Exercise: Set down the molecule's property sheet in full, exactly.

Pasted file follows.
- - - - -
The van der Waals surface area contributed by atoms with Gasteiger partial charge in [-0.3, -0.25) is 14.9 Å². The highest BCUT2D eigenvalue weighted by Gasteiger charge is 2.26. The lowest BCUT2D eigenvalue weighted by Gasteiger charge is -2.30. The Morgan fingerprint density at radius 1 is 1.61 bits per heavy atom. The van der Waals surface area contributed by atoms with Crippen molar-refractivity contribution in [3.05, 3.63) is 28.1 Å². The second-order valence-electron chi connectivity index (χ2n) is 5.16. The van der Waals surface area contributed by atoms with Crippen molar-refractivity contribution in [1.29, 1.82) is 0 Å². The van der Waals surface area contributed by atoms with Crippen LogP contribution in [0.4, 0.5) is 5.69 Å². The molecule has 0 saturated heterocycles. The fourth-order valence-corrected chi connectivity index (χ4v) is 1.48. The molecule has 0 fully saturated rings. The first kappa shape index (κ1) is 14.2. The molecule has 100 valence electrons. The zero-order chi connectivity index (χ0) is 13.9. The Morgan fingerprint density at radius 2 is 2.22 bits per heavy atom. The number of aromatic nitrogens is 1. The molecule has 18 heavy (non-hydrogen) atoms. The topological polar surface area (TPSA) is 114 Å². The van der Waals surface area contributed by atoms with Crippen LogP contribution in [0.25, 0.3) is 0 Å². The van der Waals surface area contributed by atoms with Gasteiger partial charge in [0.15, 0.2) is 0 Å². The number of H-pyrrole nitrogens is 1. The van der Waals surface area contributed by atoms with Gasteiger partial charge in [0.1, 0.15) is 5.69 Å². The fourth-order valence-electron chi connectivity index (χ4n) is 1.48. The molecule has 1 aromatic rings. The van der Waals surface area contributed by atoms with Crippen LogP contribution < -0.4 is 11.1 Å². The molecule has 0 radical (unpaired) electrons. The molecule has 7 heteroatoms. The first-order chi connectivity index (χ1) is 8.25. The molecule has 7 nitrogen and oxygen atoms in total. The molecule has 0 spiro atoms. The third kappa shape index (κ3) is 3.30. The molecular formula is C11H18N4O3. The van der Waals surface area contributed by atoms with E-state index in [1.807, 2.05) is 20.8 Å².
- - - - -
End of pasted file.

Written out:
The van der Waals surface area contributed by atoms with Gasteiger partial charge in [-0.3, -0.25) is 14.9 Å². The highest BCUT2D eigenvalue weighted by Gasteiger charge is 2.26. The lowest BCUT2D eigenvalue weighted by Gasteiger charge is -2.30. The Morgan fingerprint density at radius 1 is 1.61 bits per heavy atom. The van der Waals surface area contributed by atoms with Crippen molar-refractivity contribution in [3.05, 3.63) is 28.1 Å². The second-order valence-electron chi connectivity index (χ2n) is 5.16. The van der Waals surface area contributed by atoms with Crippen molar-refractivity contribution in [1.29, 1.82) is 0 Å². The van der Waals surface area contributed by atoms with Crippen LogP contribution in [0.4, 0.5) is 5.69 Å². The molecule has 0 saturated heterocycles. The fourth-order valence-corrected chi connectivity index (χ4v) is 1.48. The molecule has 0 fully saturated rings. The first kappa shape index (κ1) is 14.2. The molecule has 100 valence electrons. The zero-order chi connectivity index (χ0) is 13.9. The Morgan fingerprint density at radius 2 is 2.22 bits per heavy atom. The number of aromatic nitrogens is 1. The molecule has 18 heavy (non-hydrogen) atoms. The topological polar surface area (TPSA) is 114 Å². The van der Waals surface area contributed by atoms with Crippen LogP contribution in [0.25, 0.3) is 0 Å². The van der Waals surface area contributed by atoms with Gasteiger partial charge in [0.15, 0.2) is 0 Å². The number of H-pyrrole nitrogens is 1. The van der Waals surface area contributed by atoms with Gasteiger partial charge in [0.1, 0.15) is 5.69 Å². The fourth-order valence-electron chi connectivity index (χ4n) is 1.48. The molecule has 1 aromatic rings. The van der Waals surface area contributed by atoms with Crippen LogP contribution < -0.4 is 11.1 Å². The molecule has 0 radical (unpaired) electrons. The molecule has 7 heteroatoms. The first-order chi connectivity index (χ1) is 8.25. The molecule has 7 nitrogen and oxygen atoms in total. The molecule has 0 spiro atoms. The third kappa shape index (κ3) is 3.30. The molecular formula is C11H18N4O3. The van der Waals surface area contributed by atoms with E-state index in [1.807, 2.05) is 20.8 Å².